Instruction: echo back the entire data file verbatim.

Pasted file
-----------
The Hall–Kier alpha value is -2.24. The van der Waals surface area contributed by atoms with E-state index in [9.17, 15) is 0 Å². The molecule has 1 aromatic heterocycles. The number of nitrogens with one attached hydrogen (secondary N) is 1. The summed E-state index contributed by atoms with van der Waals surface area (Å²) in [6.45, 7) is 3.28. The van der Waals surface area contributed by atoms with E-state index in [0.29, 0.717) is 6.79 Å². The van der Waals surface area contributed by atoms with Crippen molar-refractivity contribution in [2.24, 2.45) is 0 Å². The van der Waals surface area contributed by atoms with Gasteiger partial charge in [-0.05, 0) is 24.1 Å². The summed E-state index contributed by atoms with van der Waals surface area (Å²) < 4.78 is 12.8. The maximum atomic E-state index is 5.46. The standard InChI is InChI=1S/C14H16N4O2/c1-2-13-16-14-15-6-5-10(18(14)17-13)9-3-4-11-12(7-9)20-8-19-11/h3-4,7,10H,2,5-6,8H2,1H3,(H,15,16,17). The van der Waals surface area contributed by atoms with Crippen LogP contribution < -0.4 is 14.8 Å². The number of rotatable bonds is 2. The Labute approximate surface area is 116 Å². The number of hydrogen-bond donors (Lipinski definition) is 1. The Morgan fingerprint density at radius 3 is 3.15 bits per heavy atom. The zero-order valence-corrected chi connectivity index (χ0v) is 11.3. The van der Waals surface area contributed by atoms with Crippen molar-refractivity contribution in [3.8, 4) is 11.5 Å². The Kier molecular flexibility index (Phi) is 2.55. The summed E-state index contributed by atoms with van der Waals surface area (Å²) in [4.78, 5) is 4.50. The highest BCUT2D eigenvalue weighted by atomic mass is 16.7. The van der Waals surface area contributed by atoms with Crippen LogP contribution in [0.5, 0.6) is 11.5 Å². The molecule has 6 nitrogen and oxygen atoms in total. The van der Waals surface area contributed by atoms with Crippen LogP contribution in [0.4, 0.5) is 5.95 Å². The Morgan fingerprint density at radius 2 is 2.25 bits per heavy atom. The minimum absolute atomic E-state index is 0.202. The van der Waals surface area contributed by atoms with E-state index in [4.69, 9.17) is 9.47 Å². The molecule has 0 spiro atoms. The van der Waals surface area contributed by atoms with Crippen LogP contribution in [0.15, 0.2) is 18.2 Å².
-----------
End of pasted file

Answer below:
The Hall–Kier alpha value is -2.24. The van der Waals surface area contributed by atoms with E-state index in [9.17, 15) is 0 Å². The molecule has 1 aromatic heterocycles. The number of nitrogens with one attached hydrogen (secondary N) is 1. The summed E-state index contributed by atoms with van der Waals surface area (Å²) in [6.45, 7) is 3.28. The van der Waals surface area contributed by atoms with E-state index in [0.29, 0.717) is 6.79 Å². The van der Waals surface area contributed by atoms with Crippen molar-refractivity contribution in [2.24, 2.45) is 0 Å². The van der Waals surface area contributed by atoms with Gasteiger partial charge in [-0.05, 0) is 24.1 Å². The summed E-state index contributed by atoms with van der Waals surface area (Å²) < 4.78 is 12.8. The maximum atomic E-state index is 5.46. The standard InChI is InChI=1S/C14H16N4O2/c1-2-13-16-14-15-6-5-10(18(14)17-13)9-3-4-11-12(7-9)20-8-19-11/h3-4,7,10H,2,5-6,8H2,1H3,(H,15,16,17). The van der Waals surface area contributed by atoms with Crippen LogP contribution < -0.4 is 14.8 Å². The number of rotatable bonds is 2. The Labute approximate surface area is 116 Å². The number of hydrogen-bond donors (Lipinski definition) is 1. The Morgan fingerprint density at radius 3 is 3.15 bits per heavy atom. The zero-order valence-corrected chi connectivity index (χ0v) is 11.3. The van der Waals surface area contributed by atoms with Crippen molar-refractivity contribution in [3.8, 4) is 11.5 Å². The Kier molecular flexibility index (Phi) is 2.55. The summed E-state index contributed by atoms with van der Waals surface area (Å²) in [4.78, 5) is 4.50. The highest BCUT2D eigenvalue weighted by atomic mass is 16.7. The van der Waals surface area contributed by atoms with Crippen LogP contribution in [0.5, 0.6) is 11.5 Å². The molecule has 6 nitrogen and oxygen atoms in total. The van der Waals surface area contributed by atoms with Crippen LogP contribution in [0.4, 0.5) is 5.95 Å². The Morgan fingerprint density at radius 2 is 2.25 bits per heavy atom. The minimum absolute atomic E-state index is 0.202. The van der Waals surface area contributed by atoms with E-state index in [4.69, 9.17) is 9.47 Å². The molecule has 0 spiro atoms. The van der Waals surface area contributed by atoms with Crippen LogP contribution in [0.15, 0.2) is 18.2 Å².